Recently a question was posed on that good ol’ book of faces asking who are the “present day ‘dance rebels’.” Yes, “dance rebels” was in quotes. The follow up question was “Who do you think should get more press?” As I scanned the self-nominations and calling out of various (predominantly contemporary) choreographers (as Black Twitter would say) I had SO MANY FEELS. About 80 comments in, I threw in some questions of my own, which still felt like an insufficient response. And then I did what I always do, talked it out with my dear partner.

Now as fulfilling as these household conversations often are (really, they are magical) there are so many folks who often remind me of the value of my voice and tell me I should share my thoughts more often (that same partner being one of them). SO HERE WE GO!

There are many reasons I refused to name folks on this thread. Above all, I was very aware that the voice making this call, while most likely well-intentioned, was a voice of privilege which means the request felt like a sucker punch to the gut. It felt like one of those loaded requests seeking an opportunity to “give voice to the voiceless.” This is, of course, a noble intention, but it suggests that someone is “voiceless.” And as I was reminded in the wonderful #OpenSpectrumNYC Twitter chat led by Piper Andersonno one is voiceless. Whether we choose to hear their voice or not is a very different story, but every individual is capable of speaking for themselves and leading their own destiny. I know, that sounds super cheesy, but it’s actually true. And the sooner we stop trying to speak FOR people and start LISTENING with them, the sooner we can move forward.
(don’t ask me to define forward right now, just know that I came from a household that often quoted the mantra “Forwards Forever, Backwards Never”)

And then there was the use of the word “rebel.” While I will proudly refer to myself as a revolutionary, I am less inclined to take on rebel. Rebel has many definitions, but it is often perceived as outsider. There are many systemic reasons why a number of artists are “outsiders,” some of which will be addressed in my upcoming series for Dance/USA. However, rebel can also be an exclusionary term used to keep folks on the outside and in the margins. To rebel is more response than choice. When perceived as choice, then the reasoning behind the rebellion can easily get lost. And what happens when the reasoning is lost…

“A rebel without a cause”

Mind you, I’ve never seen this movie, but I know this term. I had no idea who James Dean was (until my partner told me), but I knew the image of the leather jacket-wearing, cigarette-smoking bad boy. At some point, being a rebel became cool. And the folks who were rebelling out of necessity, in response to oppression, well they were either swept up in the “cool” or made a mockery of. Think about the caricatures of the Black Panther Party as unnecessarily violent terrorists. Or that wonderful line from that poignant Scandal episode, “You are not auditioning to be America’s Next Great Black Activist.” Not to mention what happens to the “rebel” when they become the golden example and somehow go from singing for Assata to speaking on behalf of corporations (yes Common, that’s a shot at you). And while we spend our time admiring or mocking or lauding the rebel, the systems who are the reason behind their rebellion are relaxing by their pools of no responsibility. Fighting for human rights is far from fun, fly, or fabulous. Reaching for resources that are constantly denied to you is not “a statement” – it is a necessity.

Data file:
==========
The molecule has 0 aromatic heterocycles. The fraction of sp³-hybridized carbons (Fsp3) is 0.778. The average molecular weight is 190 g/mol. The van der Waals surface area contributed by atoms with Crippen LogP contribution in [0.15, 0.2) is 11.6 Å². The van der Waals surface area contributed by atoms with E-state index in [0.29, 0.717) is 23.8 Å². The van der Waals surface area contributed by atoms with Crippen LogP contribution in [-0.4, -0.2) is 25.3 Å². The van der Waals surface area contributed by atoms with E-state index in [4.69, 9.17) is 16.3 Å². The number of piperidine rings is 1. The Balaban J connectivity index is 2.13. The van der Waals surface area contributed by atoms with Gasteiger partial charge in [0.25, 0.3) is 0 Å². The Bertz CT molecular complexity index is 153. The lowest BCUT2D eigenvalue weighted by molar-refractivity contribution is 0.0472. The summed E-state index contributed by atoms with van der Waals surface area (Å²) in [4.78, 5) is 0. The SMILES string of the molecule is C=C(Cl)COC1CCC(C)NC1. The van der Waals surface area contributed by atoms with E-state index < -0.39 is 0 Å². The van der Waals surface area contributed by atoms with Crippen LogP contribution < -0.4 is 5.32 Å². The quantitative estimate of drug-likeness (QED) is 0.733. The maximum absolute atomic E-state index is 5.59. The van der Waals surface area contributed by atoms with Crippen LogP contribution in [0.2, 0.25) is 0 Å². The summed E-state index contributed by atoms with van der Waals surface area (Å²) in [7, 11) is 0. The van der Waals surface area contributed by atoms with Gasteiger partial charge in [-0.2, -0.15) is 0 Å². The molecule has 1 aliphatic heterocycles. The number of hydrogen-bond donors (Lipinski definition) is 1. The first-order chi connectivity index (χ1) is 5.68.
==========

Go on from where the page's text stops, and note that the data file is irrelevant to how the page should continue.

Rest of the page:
And PRESS This has become one of my least favorite words recently. I will be doing a good amount of jabbering about this on May 12, but I will offer a few spoilers of my thoughts because – well, because I can.


To follow up a question of who are the “rebels” with a question of who needs more press suggests that “rebels” are not recognized by the press. Now that we’ve taken the time to dig into this “rebel” identifier, I want to take a moment to question the immense value placed in press coverage. Mind you, at no point did anyone ask if these so-called rebels even want to be covered by the press – but that goes back to the whole voiceless concept.

The reality is that the weight of press coverage is far too heavy and it bears down on everyone from creator to performer to writer to funder to presenter to…

So you have (some) artists who run with this weight to the best PR folks in hopes that they will get the best press coverage in hopes that the artist’s work will be seen by more people in hopes that it will get more press coverage in hopes that the artist will receive more performance opportunities which will also be covered by the press – feel like a hamster on a spinning wheel yet? This may not be how we all function, but I’m sure the story is familiar to some.

Rather than perpetuate the press as the highest form of recognition, what if these “rebels” were asked how they define success? What if these “rebels” were asked how they’d like to be named? What if these “rebels” were not rebels at all but simply creating in the way their spirit has guided them?

These are the questions I added on that thread:
Are rebels the un(der)seen? The un(der)funded? The un(der)presented? The ones who cultivate their own audiences outside of the perceived “world of dance.” Or is it a question of creative redefinition of how movement is used?

If giving press to the rebel is simply a pathway to resources (which is often what it translates to) why not ask about the distribution of resources in dance? Why not ask about that crazy word – equity? Otherwise, it just looks to me like you are admiring the strength, fight, and commitment of the “rebels” from your pedestal of privilege. Way to keep your foot on the neck of the oppressed. Oh wait, that’s not what we’re talking about – is it?